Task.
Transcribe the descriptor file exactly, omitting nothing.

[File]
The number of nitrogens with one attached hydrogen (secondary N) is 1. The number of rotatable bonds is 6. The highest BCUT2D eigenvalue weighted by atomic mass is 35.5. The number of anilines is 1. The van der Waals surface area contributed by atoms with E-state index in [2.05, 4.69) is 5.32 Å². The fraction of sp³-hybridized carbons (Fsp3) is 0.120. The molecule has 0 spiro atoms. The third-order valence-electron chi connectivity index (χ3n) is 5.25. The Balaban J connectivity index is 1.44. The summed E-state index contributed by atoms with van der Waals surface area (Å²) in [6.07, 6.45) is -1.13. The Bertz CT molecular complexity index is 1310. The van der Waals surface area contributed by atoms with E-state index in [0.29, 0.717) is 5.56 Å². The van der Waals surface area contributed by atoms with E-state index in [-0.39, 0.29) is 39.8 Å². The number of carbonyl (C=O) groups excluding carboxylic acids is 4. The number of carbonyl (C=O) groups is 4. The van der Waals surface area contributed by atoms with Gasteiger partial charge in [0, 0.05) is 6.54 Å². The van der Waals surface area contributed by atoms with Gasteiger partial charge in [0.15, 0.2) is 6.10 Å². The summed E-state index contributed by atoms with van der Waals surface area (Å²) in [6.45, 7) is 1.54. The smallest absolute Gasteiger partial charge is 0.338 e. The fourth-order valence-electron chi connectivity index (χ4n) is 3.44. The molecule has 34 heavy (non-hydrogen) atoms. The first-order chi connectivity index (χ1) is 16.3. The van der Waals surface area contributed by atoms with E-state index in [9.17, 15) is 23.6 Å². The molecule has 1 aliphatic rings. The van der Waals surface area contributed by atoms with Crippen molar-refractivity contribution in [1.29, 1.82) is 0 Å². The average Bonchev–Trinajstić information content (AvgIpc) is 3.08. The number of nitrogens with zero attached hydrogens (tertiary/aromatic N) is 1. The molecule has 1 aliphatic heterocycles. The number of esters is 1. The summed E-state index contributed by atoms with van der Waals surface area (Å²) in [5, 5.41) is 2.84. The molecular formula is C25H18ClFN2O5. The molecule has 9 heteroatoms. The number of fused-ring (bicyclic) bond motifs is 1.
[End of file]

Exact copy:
The number of nitrogens with one attached hydrogen (secondary N) is 1. The number of rotatable bonds is 6. The highest BCUT2D eigenvalue weighted by atomic mass is 35.5. The number of anilines is 1. The van der Waals surface area contributed by atoms with E-state index in [2.05, 4.69) is 5.32 Å². The fraction of sp³-hybridized carbons (Fsp3) is 0.120. The molecule has 0 spiro atoms. The third-order valence-electron chi connectivity index (χ3n) is 5.25. The Balaban J connectivity index is 1.44. The summed E-state index contributed by atoms with van der Waals surface area (Å²) in [6.07, 6.45) is -1.13. The Bertz CT molecular complexity index is 1310. The van der Waals surface area contributed by atoms with E-state index in [0.29, 0.717) is 5.56 Å². The van der Waals surface area contributed by atoms with E-state index in [-0.39, 0.29) is 39.8 Å². The number of carbonyl (C=O) groups excluding carboxylic acids is 4. The number of carbonyl (C=O) groups is 4. The van der Waals surface area contributed by atoms with Gasteiger partial charge in [0, 0.05) is 6.54 Å². The van der Waals surface area contributed by atoms with Gasteiger partial charge in [0.15, 0.2) is 6.10 Å². The summed E-state index contributed by atoms with van der Waals surface area (Å²) in [6.45, 7) is 1.54. The smallest absolute Gasteiger partial charge is 0.338 e. The fourth-order valence-electron chi connectivity index (χ4n) is 3.44. The molecule has 34 heavy (non-hydrogen) atoms. The first-order chi connectivity index (χ1) is 16.3. The van der Waals surface area contributed by atoms with E-state index in [9.17, 15) is 23.6 Å². The molecule has 1 aliphatic rings. The van der Waals surface area contributed by atoms with Crippen molar-refractivity contribution in [1.29, 1.82) is 0 Å². The average Bonchev–Trinajstić information content (AvgIpc) is 3.08. The number of nitrogens with zero attached hydrogens (tertiary/aromatic N) is 1. The molecule has 1 aliphatic heterocycles. The number of esters is 1. The summed E-state index contributed by atoms with van der Waals surface area (Å²) in [5, 5.41) is 2.84. The molecular formula is C25H18ClFN2O5. The molecule has 9 heteroatoms. The number of fused-ring (bicyclic) bond motifs is 1.